One of the things I remember about studying Shakespeare at uni was the use of humour in Romeo & Juliet. The basic gist is that the play is a romantic comedy until the mid-point – where Mercutio dies – after which the humour dries up completely and we descend inevitably into tragedy.
The opening scenes of Baz Luhrman’s film adaptation are lovingly sprinkled with humour: the ridiculous set piece fight at the petrol station, Romeo’s whiny heartbreak over Rosamund, Harold Perrineau’s Mercutio and John Leguizamo’s Tybalt are both hilarious until one kills the other and darkness descends.
Put another way, Romeo & Juliet is basically Meet the Parents/Fockers where Ben Stiller kills Robert De Niro’s cat halfway through.
I have always been a bit of a fool. I used to infuriate my father at the dinner table by making my brother and sister laugh – through farting or funny faces or saying Grace as ‘rub-a-dub-dub, thanks for the grub.’
In high school my Year 7 homeroom and English literature teacher (who introduced me to Shakespeare, coincidentally) once said to me in the playground ‘you know Riboldi, you’re a real smartarse’. I think she meant it as a rebuff, I took it as a compliment.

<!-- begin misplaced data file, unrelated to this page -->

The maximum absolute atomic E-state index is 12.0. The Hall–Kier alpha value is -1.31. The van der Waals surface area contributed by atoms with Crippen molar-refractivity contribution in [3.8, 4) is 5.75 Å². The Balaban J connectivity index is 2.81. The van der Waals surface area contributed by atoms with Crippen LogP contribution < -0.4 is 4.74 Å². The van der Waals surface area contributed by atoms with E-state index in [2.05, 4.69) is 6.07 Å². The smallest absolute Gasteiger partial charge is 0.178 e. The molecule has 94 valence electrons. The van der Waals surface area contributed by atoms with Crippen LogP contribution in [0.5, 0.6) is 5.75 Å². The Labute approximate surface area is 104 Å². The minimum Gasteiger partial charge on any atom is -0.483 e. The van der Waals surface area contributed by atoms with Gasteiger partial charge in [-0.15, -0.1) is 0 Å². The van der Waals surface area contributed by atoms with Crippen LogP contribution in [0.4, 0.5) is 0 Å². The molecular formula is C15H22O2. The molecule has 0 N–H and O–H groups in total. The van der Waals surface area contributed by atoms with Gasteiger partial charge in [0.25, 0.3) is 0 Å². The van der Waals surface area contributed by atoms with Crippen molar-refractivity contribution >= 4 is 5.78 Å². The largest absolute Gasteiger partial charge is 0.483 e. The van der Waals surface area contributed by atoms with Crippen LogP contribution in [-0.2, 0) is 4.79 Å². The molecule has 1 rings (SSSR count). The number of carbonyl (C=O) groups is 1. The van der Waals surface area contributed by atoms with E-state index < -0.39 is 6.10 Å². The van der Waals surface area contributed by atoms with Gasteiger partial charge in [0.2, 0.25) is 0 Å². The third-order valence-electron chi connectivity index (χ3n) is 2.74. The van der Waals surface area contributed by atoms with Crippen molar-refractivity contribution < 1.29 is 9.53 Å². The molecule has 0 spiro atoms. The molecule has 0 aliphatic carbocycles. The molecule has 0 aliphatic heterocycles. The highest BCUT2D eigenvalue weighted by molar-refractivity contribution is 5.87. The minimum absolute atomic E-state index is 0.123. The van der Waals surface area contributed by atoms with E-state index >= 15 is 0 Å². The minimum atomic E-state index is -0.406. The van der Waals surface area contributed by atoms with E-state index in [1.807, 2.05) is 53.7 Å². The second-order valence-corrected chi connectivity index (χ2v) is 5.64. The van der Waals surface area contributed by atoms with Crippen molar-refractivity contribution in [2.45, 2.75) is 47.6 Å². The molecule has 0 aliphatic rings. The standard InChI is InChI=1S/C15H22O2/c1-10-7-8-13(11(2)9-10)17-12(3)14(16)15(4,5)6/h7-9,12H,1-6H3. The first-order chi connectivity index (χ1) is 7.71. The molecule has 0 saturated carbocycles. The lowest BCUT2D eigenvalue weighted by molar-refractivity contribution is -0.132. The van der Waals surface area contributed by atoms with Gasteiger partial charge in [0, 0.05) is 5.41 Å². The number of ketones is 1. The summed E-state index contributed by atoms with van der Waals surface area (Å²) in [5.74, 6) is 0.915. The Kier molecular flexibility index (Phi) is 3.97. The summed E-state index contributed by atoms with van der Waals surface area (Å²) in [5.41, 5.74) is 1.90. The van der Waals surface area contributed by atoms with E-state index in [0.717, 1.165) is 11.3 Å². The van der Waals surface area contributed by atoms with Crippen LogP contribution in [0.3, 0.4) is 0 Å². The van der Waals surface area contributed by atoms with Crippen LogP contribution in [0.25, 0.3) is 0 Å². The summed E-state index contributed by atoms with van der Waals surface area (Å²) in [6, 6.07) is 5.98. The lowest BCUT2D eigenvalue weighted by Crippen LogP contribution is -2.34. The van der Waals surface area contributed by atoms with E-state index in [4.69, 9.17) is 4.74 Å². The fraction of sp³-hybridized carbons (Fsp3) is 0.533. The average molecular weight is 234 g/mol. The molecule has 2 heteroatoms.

In Year 11 I reached the NSW State final of the Toastmasters International public speaking competition with a stand-up comedy routine. (The winner gave a very passionate speech about global warming – fair play to her.)
I call myself a fool rather than a clown because the traditional fool’s humour has a purpose. King Lear’s Fool, for example, is able to speak the truth to the exiled King and be heard in a way that his beloved daughter Cordelia was not.
Making people laugh is one of my favourite things to do. It can break tension, help give perspective and bring people together. I like making myself laugh, as much as possible, because I think about some things too much for it to be healthy otherwise.
Like truly listening to someone, humour is a gateway to human connection. And if we’re not trying to connect with people, what are we doing really?